Colm O'Rourke: Pitch battles rage on but Dubs' war is from within
Squad competition has strengthened Jim Gavin's team
Published 27/07/2014 | 17:01
The big games played over the last few weeks offered a sharp contrast on how the GAA operates in different counties and provinces. At the Munster football final after a small crowd spilled onto the pitch for the presentation, the security firm in charge on the day quickly moved in - a phalanx of bibs moved upfield to get everyone off.
In Castlebar at the Connacht final, supporters were allowed onto the pitch after the minor game to watch the presentation. Quite a lot of kids took advantage of this which was facilitated by friendly stewards and as soon as the senior teams came out, everyone scattered back to their seats. The same applied after the senior game and many people wandered onto the pitch and met friends and family. There was no hurry on anyone leaving, least of all the stewards who were quite happy to see all ages enjoying the aftermath.
A very similar scene played itself out in Wexford and Nowlan Parks after Wexford beat Clare and Waterford. It looked like a mini invasion of young people with Wexford jerseys and it is part of the reason kids go to games. They want to get out on the pitch - getting an autograph from a player is a bonus but being able to run around on the same patch as their heroes is the big thing.
Maybe it was the same for the older people too. The biggest way to promote games during the League is through primary schools. Encourage them to come and bring a ball and let them out on to the pitch either at half-time or after the game. If a child wants to go to the game then mam or dad have to go too and they will be paying in.
In Clones, the invasion after the match was mainly Donegal but again all the kids in the crowd were able to walk about without hindrance. Then to Croke Park. The players now find it hard to get even a walk on the pitch before the games and the grass is completely off limits to everyone. Which part of the GAA has most appeal? For me, it is the one at rural venues where the stewards facilitate everybody as best they can.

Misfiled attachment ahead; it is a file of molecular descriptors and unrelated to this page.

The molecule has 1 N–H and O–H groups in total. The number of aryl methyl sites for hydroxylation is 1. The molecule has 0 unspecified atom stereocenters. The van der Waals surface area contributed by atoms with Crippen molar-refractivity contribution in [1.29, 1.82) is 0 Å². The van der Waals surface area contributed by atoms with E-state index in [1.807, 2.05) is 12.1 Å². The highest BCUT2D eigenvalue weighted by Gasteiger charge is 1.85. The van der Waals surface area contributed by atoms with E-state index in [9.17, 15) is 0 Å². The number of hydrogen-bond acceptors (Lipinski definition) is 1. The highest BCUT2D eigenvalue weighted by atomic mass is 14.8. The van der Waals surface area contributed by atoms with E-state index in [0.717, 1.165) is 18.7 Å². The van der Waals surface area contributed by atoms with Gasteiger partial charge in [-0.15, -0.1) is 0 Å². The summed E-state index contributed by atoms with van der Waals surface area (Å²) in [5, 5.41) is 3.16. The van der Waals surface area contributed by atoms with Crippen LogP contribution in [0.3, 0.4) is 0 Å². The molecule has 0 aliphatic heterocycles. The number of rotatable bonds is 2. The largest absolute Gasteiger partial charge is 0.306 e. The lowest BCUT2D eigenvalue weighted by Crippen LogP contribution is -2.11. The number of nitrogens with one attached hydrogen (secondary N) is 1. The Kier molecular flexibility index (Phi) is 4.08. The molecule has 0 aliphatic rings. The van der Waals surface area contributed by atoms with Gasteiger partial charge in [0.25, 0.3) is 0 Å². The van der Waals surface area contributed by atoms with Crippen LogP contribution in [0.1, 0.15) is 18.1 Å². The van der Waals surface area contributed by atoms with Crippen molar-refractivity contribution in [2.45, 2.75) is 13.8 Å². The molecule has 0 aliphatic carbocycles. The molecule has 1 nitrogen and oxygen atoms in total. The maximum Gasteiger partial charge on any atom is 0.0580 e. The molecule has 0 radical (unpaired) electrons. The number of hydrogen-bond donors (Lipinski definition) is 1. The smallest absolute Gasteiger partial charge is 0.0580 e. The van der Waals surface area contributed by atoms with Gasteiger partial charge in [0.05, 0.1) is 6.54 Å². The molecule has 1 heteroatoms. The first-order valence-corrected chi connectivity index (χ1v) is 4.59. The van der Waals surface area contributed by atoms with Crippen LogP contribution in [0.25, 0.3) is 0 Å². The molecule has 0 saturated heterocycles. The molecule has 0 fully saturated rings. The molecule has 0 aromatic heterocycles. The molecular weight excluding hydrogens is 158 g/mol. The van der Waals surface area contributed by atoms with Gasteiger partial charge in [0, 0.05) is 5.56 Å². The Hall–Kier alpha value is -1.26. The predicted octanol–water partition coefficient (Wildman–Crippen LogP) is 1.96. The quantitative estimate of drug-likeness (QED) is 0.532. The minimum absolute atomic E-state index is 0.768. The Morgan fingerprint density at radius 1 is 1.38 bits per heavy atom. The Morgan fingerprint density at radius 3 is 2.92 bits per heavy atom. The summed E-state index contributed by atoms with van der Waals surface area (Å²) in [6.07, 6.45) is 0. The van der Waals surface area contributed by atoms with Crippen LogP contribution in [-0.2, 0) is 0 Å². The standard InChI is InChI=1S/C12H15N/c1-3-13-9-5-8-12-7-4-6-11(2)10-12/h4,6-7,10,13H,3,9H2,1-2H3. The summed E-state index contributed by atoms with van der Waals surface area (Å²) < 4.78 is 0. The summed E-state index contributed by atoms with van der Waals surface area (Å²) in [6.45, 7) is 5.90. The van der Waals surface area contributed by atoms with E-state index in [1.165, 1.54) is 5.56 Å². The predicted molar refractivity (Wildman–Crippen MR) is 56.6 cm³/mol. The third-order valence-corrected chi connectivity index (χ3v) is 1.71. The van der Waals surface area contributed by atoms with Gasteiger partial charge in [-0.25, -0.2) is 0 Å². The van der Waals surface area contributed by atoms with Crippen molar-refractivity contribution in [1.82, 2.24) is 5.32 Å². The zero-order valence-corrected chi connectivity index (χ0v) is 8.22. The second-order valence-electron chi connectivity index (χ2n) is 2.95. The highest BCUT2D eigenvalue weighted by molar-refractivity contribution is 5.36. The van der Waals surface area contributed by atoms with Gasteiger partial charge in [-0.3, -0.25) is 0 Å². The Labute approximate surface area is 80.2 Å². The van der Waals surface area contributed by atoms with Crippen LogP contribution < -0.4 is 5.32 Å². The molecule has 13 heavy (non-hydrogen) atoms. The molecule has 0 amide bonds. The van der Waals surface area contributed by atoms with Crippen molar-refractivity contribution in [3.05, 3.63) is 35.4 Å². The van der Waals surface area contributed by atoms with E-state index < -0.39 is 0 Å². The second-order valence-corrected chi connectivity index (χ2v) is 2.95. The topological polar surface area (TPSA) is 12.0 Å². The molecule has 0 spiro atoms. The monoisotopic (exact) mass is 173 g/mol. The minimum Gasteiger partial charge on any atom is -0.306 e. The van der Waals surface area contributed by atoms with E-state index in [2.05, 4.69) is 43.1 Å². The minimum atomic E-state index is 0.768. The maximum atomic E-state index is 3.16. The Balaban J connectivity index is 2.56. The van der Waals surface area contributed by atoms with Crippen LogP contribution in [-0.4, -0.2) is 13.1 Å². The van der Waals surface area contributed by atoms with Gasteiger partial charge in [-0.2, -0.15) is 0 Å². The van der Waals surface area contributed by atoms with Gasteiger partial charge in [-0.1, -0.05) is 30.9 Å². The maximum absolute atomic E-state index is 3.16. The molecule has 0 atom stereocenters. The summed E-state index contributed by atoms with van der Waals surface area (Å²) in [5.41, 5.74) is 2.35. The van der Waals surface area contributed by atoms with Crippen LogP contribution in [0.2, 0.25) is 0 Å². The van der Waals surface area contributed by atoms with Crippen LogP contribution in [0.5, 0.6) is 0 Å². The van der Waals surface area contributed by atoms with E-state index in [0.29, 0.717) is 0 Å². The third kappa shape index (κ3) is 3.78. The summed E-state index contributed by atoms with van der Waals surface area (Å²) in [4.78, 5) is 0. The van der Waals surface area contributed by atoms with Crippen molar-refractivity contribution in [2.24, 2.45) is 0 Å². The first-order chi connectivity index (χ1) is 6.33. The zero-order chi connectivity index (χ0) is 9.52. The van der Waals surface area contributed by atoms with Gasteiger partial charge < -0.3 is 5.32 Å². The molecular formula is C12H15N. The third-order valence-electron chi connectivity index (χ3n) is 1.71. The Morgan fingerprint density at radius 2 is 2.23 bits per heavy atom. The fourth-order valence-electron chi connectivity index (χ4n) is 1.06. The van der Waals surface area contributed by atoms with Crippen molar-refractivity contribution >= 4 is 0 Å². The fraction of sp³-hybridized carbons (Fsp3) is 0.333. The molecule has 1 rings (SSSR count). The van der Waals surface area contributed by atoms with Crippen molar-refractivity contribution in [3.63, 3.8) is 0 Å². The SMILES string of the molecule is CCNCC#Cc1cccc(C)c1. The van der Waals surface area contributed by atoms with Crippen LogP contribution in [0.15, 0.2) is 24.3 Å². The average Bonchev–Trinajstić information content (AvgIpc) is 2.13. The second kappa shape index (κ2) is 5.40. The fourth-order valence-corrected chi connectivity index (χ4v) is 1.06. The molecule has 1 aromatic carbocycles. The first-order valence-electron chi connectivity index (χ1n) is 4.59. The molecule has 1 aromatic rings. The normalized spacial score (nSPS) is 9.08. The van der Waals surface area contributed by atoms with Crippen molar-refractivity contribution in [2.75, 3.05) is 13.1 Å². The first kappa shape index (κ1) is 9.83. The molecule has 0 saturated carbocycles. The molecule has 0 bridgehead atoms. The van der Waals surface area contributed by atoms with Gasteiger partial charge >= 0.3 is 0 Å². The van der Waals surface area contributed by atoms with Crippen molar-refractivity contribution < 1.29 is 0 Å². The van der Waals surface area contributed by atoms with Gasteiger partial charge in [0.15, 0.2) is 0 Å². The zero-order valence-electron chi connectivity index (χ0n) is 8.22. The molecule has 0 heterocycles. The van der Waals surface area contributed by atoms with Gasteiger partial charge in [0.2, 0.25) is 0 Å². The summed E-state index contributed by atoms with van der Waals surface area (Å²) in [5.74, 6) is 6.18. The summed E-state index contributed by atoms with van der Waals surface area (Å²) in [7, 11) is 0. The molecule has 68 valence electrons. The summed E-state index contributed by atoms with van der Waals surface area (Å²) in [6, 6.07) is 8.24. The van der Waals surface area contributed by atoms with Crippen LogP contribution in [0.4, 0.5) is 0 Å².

One where crowds mingle on the pitch after the match and children make memories. One where people buying tickets are not just punters but supporters to be looked after and encouraged to enjoy themselves before during and after the game.
I mentioned this to a steward at one of the games and asked about the health and safety concerns of not just letting kids onto the pitch but actively encouraging them to do so. "Health and safety my arse," was his reply and, even if the language was unparliamentary, it cut through a lot of the manure that is peddled in some grounds.
The same applies to people standing on grass banks, outlawed by some on grounds of health and safety. I wonder how many of those decision-makers have ever watched a game in summer from a grass bank or watched kids sitting or rolling around in the perfect safety that they provide. Is a kid safer on a concrete terrace? No replies needed.
Back to football, which is again looking a little uninspiring compared with hurling and none of the provincial finals changed that view. The Leinster final turned into a damp squib and Meath supporters went away a little disenchanted, if that is not putting it a bit mildly.
Dublin seem to have improved from last year and even earlier this year, they paid Meath the compliment of taking the game very seriously and were ruthless in their execution. Perhaps the internal dynamics of the team are now such that the real competition is within and this jockeying for positions on the team and in the subs has driven standards through the roof. They look a class apart at the moment.